At the West Madison Agricultural Research Station (WMARS) in Madison, WI, as of August 5, all cultivars, except Petite Pearl, have reached veraison, shoot development E-L* stage 35. Petite Pearl had clusters from E-L stages 33 (“Berries still hard and green”) to stage 34 (“Berries begin to soften”). Some clusters of Petite Pearl that are fully exposed to the sun have begun to slightly color, although the berries remain hard.
Veraison is one of the two times in the growing season (the other is bloom) recommended for performing leaf petiole sampling for nutritional analysis. Veraison is considered by some to be the best time to assess the vines’ nutritional status, as this is when nutrient levels are the most stable. Check out the link here to read a recent Wisconsin Fruit posting for instructions on how to best conduct leaf petiole sampling to get the most reliable results.
*E-L stands for the Eichhorn-Lorenz growth stages scale to describe grapevine development.
This week in one of the vineyards at WMARS, we noticed the presence of powdery mildew on La Crescent (see pictures below). Graying of the berries, canes, and leaves is symptomatic of the disease. One way to distinguish powdery mildew from downy mildew is the presence of more widespread greying on the upper surface of the leaves in powdery mildew, as opposed to gray patches on the underside in downy mildew. Powdery mildew can be difficult to see on the leaves, especially in the early stages, unless they are moved into direct sunlight.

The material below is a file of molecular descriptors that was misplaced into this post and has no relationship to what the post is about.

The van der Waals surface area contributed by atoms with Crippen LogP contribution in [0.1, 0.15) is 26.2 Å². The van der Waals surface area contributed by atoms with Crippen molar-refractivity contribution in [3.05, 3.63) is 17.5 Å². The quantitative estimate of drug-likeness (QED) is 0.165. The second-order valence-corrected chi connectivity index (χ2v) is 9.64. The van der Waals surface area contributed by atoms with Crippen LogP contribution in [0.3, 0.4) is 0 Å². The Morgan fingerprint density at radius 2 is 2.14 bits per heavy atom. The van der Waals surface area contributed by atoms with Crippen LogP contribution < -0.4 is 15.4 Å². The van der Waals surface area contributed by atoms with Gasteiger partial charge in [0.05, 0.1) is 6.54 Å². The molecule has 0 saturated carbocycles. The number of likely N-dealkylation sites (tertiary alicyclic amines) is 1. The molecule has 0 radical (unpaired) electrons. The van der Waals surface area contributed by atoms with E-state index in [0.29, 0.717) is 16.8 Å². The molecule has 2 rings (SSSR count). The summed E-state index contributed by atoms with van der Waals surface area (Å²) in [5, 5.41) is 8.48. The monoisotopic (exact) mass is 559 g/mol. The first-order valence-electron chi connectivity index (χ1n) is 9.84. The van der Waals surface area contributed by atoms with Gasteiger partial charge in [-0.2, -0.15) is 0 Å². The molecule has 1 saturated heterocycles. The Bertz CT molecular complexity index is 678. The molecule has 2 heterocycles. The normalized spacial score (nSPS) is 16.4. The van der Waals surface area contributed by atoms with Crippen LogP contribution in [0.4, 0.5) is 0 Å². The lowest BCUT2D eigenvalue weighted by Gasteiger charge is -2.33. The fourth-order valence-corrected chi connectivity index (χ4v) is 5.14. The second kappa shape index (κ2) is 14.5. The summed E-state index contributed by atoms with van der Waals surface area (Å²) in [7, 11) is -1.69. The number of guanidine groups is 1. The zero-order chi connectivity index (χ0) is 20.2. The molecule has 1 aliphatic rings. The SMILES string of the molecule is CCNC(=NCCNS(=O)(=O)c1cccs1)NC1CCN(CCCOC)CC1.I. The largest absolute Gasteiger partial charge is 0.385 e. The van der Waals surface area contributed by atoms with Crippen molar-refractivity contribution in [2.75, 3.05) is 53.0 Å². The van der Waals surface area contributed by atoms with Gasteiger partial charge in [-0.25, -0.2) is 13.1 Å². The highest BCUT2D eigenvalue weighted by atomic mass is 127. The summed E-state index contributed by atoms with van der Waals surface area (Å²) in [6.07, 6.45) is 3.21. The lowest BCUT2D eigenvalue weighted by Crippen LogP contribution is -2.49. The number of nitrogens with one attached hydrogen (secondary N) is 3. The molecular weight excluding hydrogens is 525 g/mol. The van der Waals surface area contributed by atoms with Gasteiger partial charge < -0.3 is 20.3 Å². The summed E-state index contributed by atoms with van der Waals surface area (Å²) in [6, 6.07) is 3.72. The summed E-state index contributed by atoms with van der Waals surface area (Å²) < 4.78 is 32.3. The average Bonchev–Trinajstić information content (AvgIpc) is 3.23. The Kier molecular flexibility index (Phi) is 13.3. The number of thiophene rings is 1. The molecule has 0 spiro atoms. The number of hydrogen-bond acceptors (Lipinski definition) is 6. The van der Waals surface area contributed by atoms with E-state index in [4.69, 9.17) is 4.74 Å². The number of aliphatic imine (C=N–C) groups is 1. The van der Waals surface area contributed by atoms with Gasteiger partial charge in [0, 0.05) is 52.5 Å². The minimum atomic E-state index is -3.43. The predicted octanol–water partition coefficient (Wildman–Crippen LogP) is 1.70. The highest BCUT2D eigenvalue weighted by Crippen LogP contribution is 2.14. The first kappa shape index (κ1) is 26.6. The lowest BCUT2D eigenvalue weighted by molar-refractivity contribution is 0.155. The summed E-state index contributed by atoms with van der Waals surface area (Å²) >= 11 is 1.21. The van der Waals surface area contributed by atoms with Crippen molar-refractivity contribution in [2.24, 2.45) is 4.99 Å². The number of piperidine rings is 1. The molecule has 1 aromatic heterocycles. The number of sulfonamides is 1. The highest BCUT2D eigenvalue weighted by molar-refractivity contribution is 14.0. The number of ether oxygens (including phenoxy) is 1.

Check out the Wisconsin Fruit website page for Grape Resources to find links to several disease management publications. Also, information on other recently sighted grape diseases around the state are listed in the Plant Disease Diagnostic Clinic update for July 31.
Growing Degree Day (GDD) Accumulations
Depicted in the table and on the graph are the GDD accumulations from April 1 through August 4 for this season and the past two seasons. Currently at WMARS, the GDD accumulation for the past two weeks of the 2020 season was noticeably cooler, resulting in a total heat experience for the same time period close to that of 2019. In contrast, the temperature experience at the Peninsular Agricultural Research Station (PARS) over the last two weeks continued to be relatively warm and similar to that for 2018, making the total heat accumulations for the two years comparable.
We use the NEWA website as our source for GDD data. You can visit their “About degree days” page to learn more about the concept of degree days and the formulas used in calculations.
Growing degree day accumulation as of August 4, 2020 (April 1 biofix date; base 50 °F BE*) at the WMARS and the Peninsular Agricultural Research Station (PARS).
*BE = Baskerville-Emin calculation methodThis article was posted in Grapes and tagged cold climate grapes, grape phenology, Grapes, grapes developmental stages, Powdery mildew.